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 "Tragic Failure" of Ontario's Aboriginal Policies 

      Inhibiting Economic Development For All

 

 

By Randall White

Last week I read about the latest 102-page engineering report of flooding problems at the current Kashechewan First Nation location on James Bay.

It reminded me that the University of Guelph Professor Edward J. Hedican’s book on Ipperwash: The Tragic Failure of Canada’s Aboriginal Policy was short-listed this year for Ontario’s innovative Speaker’s Book Award. 

You might disagree with a few of Professor Hedicans’s particular arguments about Ipperwash. But who can deny that, in general, “tragic failure” is pretty much what we have in aboriginal policy today? 

It is also our fate to live in a time when the tragic failure of aboriginal policy in Canada since the Indian Act was first passed by parliament in 1876, is coming home to roost in all too many practical ways.

The recurrent saga of flooding and the Kashechewan First Nation is just one practical example of current aboriginal policy failure. 

Another example speaks to wider concerns.

A few weeks ago it seemed like good news for Ontario's broader economic development when Toronto-based Noront Resources Ltd. purchased prized "Ring of Fire" assets from Cleveland-based Cliffs Natural Resources Inc.

The Ring of Fire is an assortment of rich chromite and other mineral deposits in Northern Ontario, well north of current highway and rail corridors. In some circles at least, it is the holy grail of present-day hopes for a revival in the once dynamic Ontario resource economy.

The Noront-Cliffs deal might have helped move the Ring of Fire’s potential economic benefits for the Ontario people ahead. 

Yet only a few days after the news broke, headlines read, “Matawa Chiefs oppose Ring of Fire project sale” and “First Nations oppose Noront, Cliffs deal in Ring of Fire.” And according to Neskantaga Chief Peter Moonias, aboriginals should have had "a voice in the sale.” 

All this sat especially awkwardly beside comments that had been made only a few days before by the Noront-Cliffs deal’s Toronto-based financier, Franco-Nevada Corporation.

"There’s a very large resource there in the Ring of Fire ... We’re also seeing positive progress between the government and First Nations to move it forward.”

According to Ontario’s Northern Development and Mines Minister Michael Gravelle, the province was trying to strike a balance between developing the Ring of Fire fast enough and the need to "do it right" — i.e. with the support of First Nations.

Professor Hedican’s book on the tragic failure of Canadian aboriginal policy does make you wonder:  maybe it really is time to own up to this failure and start to rebuild, more or less from scratch.

Some will stress that the main constitutional responsibility for aboriginal policy rests with Ottawa. 

But the provinces' responsibilities for so much of ordinary life down on the ground, however, has also bred diverse provincial aboriginal policy regimes, with different results.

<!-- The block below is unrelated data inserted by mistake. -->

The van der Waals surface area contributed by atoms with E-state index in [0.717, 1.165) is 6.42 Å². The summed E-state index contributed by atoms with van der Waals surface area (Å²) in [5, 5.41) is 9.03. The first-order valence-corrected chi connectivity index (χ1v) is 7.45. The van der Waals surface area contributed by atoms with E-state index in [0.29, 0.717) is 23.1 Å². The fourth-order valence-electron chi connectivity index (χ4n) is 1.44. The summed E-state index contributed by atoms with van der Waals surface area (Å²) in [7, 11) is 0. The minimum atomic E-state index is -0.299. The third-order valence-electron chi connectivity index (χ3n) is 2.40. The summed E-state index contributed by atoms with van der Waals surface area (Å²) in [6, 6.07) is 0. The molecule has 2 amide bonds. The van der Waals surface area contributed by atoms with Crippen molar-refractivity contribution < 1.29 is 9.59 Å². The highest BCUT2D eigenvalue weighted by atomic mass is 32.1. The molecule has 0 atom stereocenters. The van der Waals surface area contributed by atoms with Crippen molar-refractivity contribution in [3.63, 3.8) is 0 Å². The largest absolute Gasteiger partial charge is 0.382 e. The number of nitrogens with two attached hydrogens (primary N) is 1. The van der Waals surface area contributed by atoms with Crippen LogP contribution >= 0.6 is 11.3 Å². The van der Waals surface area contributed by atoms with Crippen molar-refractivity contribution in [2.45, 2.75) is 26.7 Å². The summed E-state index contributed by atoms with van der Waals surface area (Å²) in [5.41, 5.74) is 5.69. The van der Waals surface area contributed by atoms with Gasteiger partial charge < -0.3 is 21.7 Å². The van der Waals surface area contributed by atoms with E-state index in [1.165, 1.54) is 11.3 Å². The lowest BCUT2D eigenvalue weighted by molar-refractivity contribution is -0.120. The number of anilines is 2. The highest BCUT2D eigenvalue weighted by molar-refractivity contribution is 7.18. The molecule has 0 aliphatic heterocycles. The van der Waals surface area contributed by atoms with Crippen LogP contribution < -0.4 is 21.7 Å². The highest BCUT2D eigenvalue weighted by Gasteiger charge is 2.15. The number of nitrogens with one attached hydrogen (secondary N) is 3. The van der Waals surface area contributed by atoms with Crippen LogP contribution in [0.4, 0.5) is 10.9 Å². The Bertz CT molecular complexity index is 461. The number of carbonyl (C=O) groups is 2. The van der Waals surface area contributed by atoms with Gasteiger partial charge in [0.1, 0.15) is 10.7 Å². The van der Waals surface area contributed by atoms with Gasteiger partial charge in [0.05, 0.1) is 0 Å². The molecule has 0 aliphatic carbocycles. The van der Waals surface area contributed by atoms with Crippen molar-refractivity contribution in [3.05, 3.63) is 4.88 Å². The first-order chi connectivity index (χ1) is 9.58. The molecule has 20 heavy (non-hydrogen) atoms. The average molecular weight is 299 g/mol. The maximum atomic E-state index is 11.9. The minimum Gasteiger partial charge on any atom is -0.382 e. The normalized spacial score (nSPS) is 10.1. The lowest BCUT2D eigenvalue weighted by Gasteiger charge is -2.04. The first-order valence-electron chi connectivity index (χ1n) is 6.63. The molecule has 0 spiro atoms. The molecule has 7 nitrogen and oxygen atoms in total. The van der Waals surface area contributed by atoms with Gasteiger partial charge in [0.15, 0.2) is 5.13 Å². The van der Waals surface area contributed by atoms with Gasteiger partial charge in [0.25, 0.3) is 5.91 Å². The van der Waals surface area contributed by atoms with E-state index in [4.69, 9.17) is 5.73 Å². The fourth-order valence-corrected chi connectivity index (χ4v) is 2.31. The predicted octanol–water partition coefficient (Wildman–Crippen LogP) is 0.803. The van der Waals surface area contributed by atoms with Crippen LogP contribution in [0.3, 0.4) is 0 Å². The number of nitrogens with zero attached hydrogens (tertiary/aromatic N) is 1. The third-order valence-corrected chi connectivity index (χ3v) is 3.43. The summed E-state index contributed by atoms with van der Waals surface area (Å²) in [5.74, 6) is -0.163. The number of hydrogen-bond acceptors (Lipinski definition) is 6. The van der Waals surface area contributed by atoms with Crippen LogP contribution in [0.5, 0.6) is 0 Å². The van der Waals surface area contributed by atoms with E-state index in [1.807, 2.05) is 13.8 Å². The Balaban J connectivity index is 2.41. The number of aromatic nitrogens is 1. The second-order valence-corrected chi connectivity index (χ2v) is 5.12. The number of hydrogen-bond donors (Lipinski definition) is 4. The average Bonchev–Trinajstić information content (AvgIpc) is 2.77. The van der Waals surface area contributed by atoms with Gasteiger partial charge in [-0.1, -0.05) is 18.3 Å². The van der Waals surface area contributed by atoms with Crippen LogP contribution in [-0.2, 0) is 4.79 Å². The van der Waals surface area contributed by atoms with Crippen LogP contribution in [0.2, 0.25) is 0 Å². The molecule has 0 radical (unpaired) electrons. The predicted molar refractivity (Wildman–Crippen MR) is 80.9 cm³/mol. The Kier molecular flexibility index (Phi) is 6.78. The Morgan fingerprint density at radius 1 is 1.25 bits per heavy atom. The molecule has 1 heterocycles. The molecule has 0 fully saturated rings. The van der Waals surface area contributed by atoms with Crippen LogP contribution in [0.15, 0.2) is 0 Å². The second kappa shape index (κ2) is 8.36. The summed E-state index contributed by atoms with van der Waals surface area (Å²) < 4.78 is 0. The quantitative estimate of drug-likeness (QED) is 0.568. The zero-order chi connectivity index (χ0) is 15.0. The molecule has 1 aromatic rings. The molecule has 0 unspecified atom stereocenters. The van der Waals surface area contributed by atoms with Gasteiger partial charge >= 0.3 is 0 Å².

According to the website Mining.com, Saskatchewan was ranked as the world's best mining destination in 2014 by the Fraser Institute.

In Ontario, however, legislative moves have muddied the waters significantly.

"The new Mining Act amendments regarding First Nations consultation have resulted in complete incomprehensibility of rights on all sides," according to an Institute spokesperson.

Moreover, as Professor Hedican’s book also makes clear, the majority of Canadian aboriginal peoples today do not live on the old Indian Act reserves, but rather in urban areas — especially in Winnipeg, Edmonton, Vancouver, and Toronto. 

Yet the kind of “land-based” aboriginal policy that focuses on First Nations consultation in resource development projects is itself focused on the dwindling share of aboriginal Canadians who live on reserves.

Federal Treasury Board president Tony Clement believes the Ring of Fire will not take off in any big way until there are some big improvements in international mineral markets. And that may take a while.

If he is correct, there may be no great harm in the aboriginal reactions to the Noront-Cliffs deal that complicate and slow down economic development in the Ring of Fire. 

On the other hand, it makes sense as well for both provincial economic development policy and the Matawa First Nations to support the Ring of Fire activism of junior mining companies like Noront Resources Ltd (and its financier Franco-Nevada Corp.). 

But some of any eventual aboriginal benefits from Ring of Fire resource rents also ought to go to First Nations peoples living off reserve in urban areas, as well as to the dwindling reserve populations (and their leaders). 

As even Professor Hedican would seem to agree, exactly what kind of present-day aboriginal policy will help with these objectives remains something for further exploration at best. 

What does seem clear enough already is that the old failed policy rooted in the Indian Act of 1876 can no longer reliably advance any major aspect of the job that needs to be done today — neither for aboriginal and non-aboriginal Canadians alike. 

 

 

About Randall White

Randall White is a former senior policy advisor with the Ontario Ministry of Finance, and a former economist with the Ontario Ministry of Municipal Affairs and Housing. He is the author of Ontario 1610-1985: A Political and Economic History and Ontario Since 1985. He writes frequently about Ontario politics.
Posted date : April 07, 2015

View all of Randall White's columns
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